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Indigenous leaders, activists plan anti-poverty strategies at UN forum

Indigenous leaders, activists plan anti-poverty strategies at UN forum

Some 1,500 indigenous leaders and their supporters will hold a meeting at the United Nations starting next week to create strategies to meet the first two Millennium Development Goals (MDGs) – eradicating extreme poverty and hunger and providing universal primary education.

"Often the most marginalized peoples in society, without adequate access to education, health care and water, indigenous peoples are frequently deprived of the right to participate in or shape their own sustainable human development," according to the 16-member UN Permanent Forum on Indigenous Issues.

The achievement of the MDGs, which were agreed at a UN Summit in 2000 and were designed to eliminate or reduce a host of socio-economic ills, "could inadvertently result in harm done to indigenous and tribal peoples," the Forum said.

Educational models for indigenous and minority children using mainly dominant languages as languages of instruction have extremely negative consequences on the right to education and perpetuate poverty, it gave as one example.

"Without education mainly in the mother tongue in public schools, with good teaching of a dominant language as a second language, most indigenous peoples have to accept education through a dominant/majority language, at the cost of the mother tongue which is displaced, and often replaced, by the dominant language," it said.

UN Deputy-Secretary-General Louise Fréchette will open the two-week meeting on Monday. Sid Hill, the traditional Chief of one of the native peoples of New York, the Onondaga, will bless the gathering.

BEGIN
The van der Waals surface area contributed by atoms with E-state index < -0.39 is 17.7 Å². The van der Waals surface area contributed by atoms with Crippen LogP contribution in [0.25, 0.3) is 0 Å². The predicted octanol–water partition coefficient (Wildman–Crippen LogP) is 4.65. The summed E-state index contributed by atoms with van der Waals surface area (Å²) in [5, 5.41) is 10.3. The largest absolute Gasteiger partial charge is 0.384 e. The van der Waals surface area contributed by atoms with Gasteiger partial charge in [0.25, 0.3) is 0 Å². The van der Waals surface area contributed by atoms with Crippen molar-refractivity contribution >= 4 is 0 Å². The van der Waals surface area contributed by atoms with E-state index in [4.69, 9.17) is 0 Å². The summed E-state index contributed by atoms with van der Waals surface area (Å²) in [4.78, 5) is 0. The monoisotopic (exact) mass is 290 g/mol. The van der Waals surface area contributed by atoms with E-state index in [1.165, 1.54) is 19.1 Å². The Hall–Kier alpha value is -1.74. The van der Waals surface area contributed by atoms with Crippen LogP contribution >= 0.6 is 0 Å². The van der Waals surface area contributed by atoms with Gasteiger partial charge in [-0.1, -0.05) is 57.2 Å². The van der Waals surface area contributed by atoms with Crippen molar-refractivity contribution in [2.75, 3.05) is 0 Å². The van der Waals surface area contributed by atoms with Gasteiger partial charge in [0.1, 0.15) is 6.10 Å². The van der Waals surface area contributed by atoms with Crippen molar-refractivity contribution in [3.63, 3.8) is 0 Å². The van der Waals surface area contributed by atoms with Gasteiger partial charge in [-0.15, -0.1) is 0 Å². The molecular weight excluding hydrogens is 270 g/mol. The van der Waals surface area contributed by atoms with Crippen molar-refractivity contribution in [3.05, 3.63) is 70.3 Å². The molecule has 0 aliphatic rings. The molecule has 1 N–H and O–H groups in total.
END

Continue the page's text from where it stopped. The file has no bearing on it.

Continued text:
This year is the start of the Second International Decade of the World's Indigenous People, designated by the UN General Assembly last December. The Assembly also asked Secretary-General Kofi Annan to appoint the Under-Secretary-General for Economic and Social Affairs, now José Antonio Ocampo, as the Decade's Coordinator.

Half of the Forum's 16 members are nominated by indigenous organizations and the rest by Governments.

Nominated by organizations are Michael Dodson (Yawuru, Australia), Wilton Littlechild (Cree, Canada), Aqqaluk Lynge (Inuit, Greenland), Nina Pacari Vega (Quichua, Ecuador), Pavel Sulyandziga (Udege, Russian Federation), Parshuram Tamang (Tamang, Nepal) and Victoria Tauli-Corpuz (Igorot, Philippines).

Those nominated by States are Eduardo Aguiar de Almeida (Brazil), Hassan Id Balkassm (Amazigh, Morocco), Yuri Boychenko (Russian Federation), Ralph Joey Langeveldt (Khoe-San, South Africa), Merike Kokajev (Estonia), Otilia Lux de Coti (Maya, Guatemala), Ida Nicolaisen (Denmark), Liliana Muzangi Mbella (Democratic Republic of the Congo) and Qin Xiaomei (China).